Goldmann, Freund and Conford. The opinion of the court was delivered by Conford, J.A.D.
Plaintiff is in the business of renting motor vehicles for hire. It rented a Ford van to the defendants under a standard rental agreement prepared by plaintiff which provided that the "renter" (defendant) agreed to return the vehicle in the same condition as received, ordinary wear and tear excepted, but also, more particularly, that the renter would pay the owner all damages to the vehicle "provided however that renter's liability shall be limited to $100.00 unless vehicle was operated in violation of any of the provisions of this rental agreement." While being driven by an agent of defendants in Connecticut the car was in an accident involving damage to the vehicle to the extent of $2,200. The agent was arrested and tried on a charge of reckless driving in this connection, and, after pleading "not guilty," was convicted and fined $50.
In this action to recover its full loss plaintiff contended the $100 loss limitation provision of the agreement was not applicable because, in violating the traffic laws of Connecticut, defendants by their agent were operating the vehicle "in violation of" a specific provision of the agreement that the renter would not "use it [the vehicle] in violation of any Federal, State, Provincial or Municipal law, ordinance, rule or regulation governing the use or return thereof; * * *." The trial court granted a motion by defendants for summary judgment in favor of plaintiff for a sum not in excess of $100 and entered judgment for plaintiff for $100. The trial court made a distinction between "operation" and "use" of the vehicle and held that the range of prohibited "operation," for purposes of the limitation of liability clause, was spelled out by certain verbiage on the back of the agreement. That language, after reciting that the renter participates in the benefits of an automobile public liability and property damage insurance policy, and stating certain of the conditions and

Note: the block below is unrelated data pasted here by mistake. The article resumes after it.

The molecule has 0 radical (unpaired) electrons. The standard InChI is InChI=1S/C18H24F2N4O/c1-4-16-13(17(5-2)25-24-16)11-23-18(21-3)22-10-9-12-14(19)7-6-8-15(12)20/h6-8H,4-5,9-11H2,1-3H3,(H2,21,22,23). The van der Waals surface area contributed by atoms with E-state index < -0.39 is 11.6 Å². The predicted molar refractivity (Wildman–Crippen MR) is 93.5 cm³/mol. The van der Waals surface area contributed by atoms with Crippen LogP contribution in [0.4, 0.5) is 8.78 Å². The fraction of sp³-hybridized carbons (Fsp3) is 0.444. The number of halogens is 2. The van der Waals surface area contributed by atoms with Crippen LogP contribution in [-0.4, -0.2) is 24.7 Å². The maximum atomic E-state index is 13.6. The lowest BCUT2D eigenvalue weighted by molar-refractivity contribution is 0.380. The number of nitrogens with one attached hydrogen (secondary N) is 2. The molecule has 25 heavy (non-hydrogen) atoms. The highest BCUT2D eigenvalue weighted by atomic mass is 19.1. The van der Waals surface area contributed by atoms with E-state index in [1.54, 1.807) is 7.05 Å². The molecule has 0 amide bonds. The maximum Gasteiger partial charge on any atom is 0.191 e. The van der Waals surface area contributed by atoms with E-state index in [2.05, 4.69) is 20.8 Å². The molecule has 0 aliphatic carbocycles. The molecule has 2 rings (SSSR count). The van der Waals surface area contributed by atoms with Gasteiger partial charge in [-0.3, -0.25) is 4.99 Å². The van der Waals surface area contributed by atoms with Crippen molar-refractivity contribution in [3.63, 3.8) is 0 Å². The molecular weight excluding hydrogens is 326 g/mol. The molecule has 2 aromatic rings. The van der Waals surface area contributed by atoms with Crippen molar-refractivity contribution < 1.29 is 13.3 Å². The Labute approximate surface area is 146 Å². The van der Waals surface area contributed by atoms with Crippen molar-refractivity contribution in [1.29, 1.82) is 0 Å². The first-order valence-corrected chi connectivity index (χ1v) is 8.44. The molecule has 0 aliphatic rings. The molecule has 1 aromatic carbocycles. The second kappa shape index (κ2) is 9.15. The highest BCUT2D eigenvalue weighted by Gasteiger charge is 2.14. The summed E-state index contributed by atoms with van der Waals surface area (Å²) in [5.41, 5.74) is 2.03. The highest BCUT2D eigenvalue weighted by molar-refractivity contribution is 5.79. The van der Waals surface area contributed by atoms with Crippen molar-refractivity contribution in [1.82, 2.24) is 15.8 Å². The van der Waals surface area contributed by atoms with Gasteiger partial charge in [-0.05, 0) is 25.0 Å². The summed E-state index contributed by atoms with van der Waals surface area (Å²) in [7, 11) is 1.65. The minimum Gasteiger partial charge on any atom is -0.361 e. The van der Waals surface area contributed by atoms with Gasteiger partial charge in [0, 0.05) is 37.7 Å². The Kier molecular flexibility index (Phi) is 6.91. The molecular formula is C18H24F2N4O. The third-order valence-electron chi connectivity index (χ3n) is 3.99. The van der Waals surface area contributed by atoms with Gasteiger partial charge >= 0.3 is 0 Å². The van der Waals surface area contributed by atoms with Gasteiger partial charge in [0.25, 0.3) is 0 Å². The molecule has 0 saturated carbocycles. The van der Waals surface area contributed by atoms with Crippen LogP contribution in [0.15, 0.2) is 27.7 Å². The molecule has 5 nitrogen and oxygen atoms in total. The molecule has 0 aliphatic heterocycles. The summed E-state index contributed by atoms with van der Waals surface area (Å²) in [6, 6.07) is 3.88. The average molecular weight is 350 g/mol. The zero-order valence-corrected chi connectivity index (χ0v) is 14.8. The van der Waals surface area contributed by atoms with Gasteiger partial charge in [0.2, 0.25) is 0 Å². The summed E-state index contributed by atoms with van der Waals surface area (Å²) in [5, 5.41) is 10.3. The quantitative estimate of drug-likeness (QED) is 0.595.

limitations thereof, then proceeds as follows: "The vehicle described on the reverse side hereof shall not be operated" (a) in violation of the terms of the rental agreement; (b) by persons under age or one giving false name, age or address; (c) "for any illegal purpose, in any race, speed test or contest, to propel or tow any vehicle or trailer or by any person while under the influence of intoxicants or narcotics"; (d) by any person other than the renter [with certain qualifications]. Finding that reckless driving did not come within any of the said prohibited species of "operation" the court held the loss limitation clause inapplicable.
It may be questioned whether the provisions on the back of the agreement should be considered a part of the agreement proper, other than in connection with any question which might arise in relation to a claim by a renter for inclusion within the insurance coverage adverted to, or as to a provision for reimbursement of the insurance company by the renter in case of claims arising out of violation of the conditions on the back of the agreement. Moreover, the distinction drawn between "use" and "operation," is, at best, rather tenuous. See Cronan v. Travelers Indemnity Co. , 126 N.J.L. 56, 58 (E. & A. 1941).